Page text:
Pacific ambassadors for the environment put American Samoa on the map
Pago Pago, AMERICAN SAMOA — Finafinau does it again! Recently, members of the Finafinau community service project gained acceptance into two highly competitive environmental programs that provide a platform for young people to inspire a change within their community.
The emergence of Finafinau first occurred during the summer of 2018 when a motivated group of Samoana High School students were able to make their mark at the Native Youth Community Adaptation Leadership Congress (NYCALC) and the Urban Climate Action Network (UCAN).
NYCALC is a week-long program held in West Virginia that is primarily for Native Americans, and is inclusive of Pacific Islanders in the U.S. territories, who share a common concern for environmental issues, natural resource conservation, community leadership, mental health issues, and public service.
This program is hosted by the U.S. Fish and Wildlife Service, the National Conservation Training Center, the Department of Interior, and various other agencies. NYCALC encourages a dialogue for community plights and allows students to devise effective solutions through hands-on activities, community service projects, and daily workshops that seek to strengthen networking, integrative learning, leadership, and team building.
In addition, this ambitious group is currently attending the UCAN conference hosted by the National Aquarium in Maryland, in which they discuss the atrocities of climate change and work towards concrete steps that can be taken to mitigate its ongoing effects that are most severe on our islands.
Through the experience gained from these national programs, Finafinau, a student-led project based at Samoana High School, emerged with the objectives to the “Save the Ocean, Protect our Land, and Empower the Youth.”
Finafinau has been successful through collaborations with several local agencies to achieve their goals by conducting monthly beach cleanups and assisting Land Grant with watershed cleanups throughout local villages. Once more, they have persevered in gaining the honor of attending both programs.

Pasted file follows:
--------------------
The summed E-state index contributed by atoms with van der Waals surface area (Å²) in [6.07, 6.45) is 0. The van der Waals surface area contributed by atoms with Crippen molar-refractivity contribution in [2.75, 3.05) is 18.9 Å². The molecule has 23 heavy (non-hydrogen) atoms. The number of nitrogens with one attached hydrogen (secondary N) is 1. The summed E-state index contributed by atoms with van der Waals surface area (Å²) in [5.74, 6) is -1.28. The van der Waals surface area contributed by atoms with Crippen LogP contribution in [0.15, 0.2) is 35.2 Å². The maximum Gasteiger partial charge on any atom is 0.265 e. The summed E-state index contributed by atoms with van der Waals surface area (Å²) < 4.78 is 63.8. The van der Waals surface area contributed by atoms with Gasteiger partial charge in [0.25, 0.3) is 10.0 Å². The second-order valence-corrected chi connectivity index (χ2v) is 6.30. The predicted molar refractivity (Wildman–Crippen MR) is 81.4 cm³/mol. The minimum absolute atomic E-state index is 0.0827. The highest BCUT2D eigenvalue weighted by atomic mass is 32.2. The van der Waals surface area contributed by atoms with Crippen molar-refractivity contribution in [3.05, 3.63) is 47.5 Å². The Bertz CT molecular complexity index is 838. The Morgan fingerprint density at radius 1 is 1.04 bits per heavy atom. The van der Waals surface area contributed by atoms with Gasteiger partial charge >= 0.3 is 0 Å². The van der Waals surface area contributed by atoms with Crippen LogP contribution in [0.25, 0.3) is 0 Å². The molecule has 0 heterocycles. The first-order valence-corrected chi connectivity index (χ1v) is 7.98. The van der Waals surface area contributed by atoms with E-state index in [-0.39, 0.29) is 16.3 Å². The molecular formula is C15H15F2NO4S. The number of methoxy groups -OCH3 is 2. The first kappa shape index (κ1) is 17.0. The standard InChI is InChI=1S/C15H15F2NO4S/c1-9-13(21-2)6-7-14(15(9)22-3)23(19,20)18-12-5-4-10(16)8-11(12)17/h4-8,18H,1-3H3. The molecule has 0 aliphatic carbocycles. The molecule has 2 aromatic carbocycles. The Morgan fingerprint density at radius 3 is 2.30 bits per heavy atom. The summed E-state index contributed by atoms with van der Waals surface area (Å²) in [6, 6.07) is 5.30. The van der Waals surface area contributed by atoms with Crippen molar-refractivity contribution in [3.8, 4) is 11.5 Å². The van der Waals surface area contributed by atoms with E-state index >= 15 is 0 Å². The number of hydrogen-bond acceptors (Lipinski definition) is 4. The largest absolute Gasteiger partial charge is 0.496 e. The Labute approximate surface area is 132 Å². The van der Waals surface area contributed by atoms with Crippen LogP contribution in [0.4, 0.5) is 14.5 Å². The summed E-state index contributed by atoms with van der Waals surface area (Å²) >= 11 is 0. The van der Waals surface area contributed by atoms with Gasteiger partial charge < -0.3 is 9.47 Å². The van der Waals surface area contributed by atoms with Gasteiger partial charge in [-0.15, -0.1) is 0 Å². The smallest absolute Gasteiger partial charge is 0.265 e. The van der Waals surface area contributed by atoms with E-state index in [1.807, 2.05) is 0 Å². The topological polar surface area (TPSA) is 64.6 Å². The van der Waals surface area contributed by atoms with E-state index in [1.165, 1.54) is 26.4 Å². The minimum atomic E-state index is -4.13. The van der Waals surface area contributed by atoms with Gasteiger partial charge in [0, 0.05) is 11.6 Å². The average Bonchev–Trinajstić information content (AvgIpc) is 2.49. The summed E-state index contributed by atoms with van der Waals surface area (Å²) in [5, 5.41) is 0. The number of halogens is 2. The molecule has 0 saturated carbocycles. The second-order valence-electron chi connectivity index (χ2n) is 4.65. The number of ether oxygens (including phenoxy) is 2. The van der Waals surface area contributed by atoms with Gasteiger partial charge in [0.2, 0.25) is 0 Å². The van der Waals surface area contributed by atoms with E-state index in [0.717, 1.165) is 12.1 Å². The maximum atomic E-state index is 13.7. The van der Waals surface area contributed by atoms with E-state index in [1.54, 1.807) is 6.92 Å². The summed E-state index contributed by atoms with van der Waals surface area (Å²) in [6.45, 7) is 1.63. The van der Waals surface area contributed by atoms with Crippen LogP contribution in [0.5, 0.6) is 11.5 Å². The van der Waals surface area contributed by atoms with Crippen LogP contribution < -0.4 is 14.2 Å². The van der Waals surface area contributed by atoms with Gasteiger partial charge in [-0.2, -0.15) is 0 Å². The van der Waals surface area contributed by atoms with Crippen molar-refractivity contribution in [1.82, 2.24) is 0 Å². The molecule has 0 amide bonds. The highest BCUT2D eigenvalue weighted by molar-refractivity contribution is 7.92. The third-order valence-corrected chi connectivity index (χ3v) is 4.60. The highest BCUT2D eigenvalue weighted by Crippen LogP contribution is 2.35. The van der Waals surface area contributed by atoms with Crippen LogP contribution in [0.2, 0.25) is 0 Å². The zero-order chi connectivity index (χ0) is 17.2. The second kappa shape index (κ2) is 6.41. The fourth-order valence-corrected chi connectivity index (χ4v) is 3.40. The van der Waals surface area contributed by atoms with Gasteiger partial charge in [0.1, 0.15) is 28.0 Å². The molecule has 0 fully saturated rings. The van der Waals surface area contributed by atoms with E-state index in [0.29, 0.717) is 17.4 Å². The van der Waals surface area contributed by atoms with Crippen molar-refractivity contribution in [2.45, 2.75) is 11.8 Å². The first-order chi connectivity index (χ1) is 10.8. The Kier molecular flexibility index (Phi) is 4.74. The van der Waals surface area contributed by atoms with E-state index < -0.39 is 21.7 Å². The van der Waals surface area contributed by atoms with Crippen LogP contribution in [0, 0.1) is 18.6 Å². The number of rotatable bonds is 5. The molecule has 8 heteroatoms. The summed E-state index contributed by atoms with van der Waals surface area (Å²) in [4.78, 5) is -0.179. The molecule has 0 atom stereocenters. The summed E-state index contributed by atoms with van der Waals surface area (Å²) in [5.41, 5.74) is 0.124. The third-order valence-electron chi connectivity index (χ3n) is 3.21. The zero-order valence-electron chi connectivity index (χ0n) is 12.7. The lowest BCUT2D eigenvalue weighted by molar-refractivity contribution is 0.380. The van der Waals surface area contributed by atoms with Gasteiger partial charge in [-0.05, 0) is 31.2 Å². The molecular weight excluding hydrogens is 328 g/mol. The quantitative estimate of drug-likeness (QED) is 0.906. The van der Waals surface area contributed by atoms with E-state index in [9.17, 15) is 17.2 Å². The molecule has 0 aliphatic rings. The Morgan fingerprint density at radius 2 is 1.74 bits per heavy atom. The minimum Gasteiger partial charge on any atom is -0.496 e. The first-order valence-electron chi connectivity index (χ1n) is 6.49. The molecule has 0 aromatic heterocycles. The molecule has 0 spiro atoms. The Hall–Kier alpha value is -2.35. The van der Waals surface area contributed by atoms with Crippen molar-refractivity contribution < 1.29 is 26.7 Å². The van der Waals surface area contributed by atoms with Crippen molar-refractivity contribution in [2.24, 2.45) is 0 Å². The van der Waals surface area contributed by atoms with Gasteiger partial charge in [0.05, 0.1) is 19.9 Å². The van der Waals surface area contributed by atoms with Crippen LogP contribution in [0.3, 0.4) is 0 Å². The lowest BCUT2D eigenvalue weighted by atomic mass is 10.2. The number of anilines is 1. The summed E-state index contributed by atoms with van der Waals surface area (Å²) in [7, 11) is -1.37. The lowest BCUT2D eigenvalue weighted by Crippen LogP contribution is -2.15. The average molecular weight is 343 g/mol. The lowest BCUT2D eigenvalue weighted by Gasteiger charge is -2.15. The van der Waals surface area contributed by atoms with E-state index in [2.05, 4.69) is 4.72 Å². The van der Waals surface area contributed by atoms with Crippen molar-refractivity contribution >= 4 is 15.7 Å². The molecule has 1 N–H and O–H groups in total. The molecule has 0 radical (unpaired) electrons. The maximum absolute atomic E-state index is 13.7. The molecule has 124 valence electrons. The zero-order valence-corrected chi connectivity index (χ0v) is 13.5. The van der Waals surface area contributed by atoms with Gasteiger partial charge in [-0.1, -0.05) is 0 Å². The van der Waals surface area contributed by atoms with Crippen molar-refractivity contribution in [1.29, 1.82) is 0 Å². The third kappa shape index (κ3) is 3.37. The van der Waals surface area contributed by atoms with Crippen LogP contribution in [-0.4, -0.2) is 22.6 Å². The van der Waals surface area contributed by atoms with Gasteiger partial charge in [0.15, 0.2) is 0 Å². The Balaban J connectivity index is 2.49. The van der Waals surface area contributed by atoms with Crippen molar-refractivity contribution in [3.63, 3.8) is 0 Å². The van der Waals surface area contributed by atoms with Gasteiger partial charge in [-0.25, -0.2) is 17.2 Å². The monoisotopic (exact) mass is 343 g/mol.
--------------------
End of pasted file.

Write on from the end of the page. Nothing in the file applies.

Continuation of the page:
This year’s team consists of three rising seniors: Abcde Tupa’i, Elorah Tusiofo, Tuiolo Aumua; and four S.H.S. alumni: Maribett Malubay, Morgan Ulu, Lessei Perelini, and Paulina Ioane.
“We are extremely grateful for this opportunity to participate in these programs because they promote the development of youth leadership all whilst addressing important environmental issues. I think it’s important to keep them informed of the casualties around us and get them prepared on how to navigate through climate change,” said Sabrina Suluai-Mahuka, the Finafinau advisor and a teacher at Samoana who serves as a mentor for the students on their trips.
The group has recently completed the NYCALC with outstanding marks and are currently attending the UCAN conference at Towson University.
“It’s been a great experience so far, and I am grateful for this opportunity to represent my territory. I hope to acquire the skill set and knowledge necessary to return back to my community to inspire a change,” stated Tuiolo Aumua.
These highly selective national programs aim to boost student engagement, educate the youth, identify possible routes around the issues they face in their community, and provide an array of college and career opportunities. In addition, it is preparing the students to become environmentally aware and assisting them in practicing eco friendly habits that will work towards a sustainable future for American Samoa.
The students will be returning home tonight, July 22nd, ready to implement their 2019 Finafinau project funded from the Young Pacific Leaders small grants program, a $10,000 award won by their advisor Suluai-Mahuka.
The grant will fund various activities such as an environmental cultural exchange between the two Samoas, collaborative clean ups, youth workshops, etc. Overall, the students will be applying what they have learned from these national programs to take affirmative action in protecting the environment as Pacific Ambassadors for Conservation and Environmental Resilience.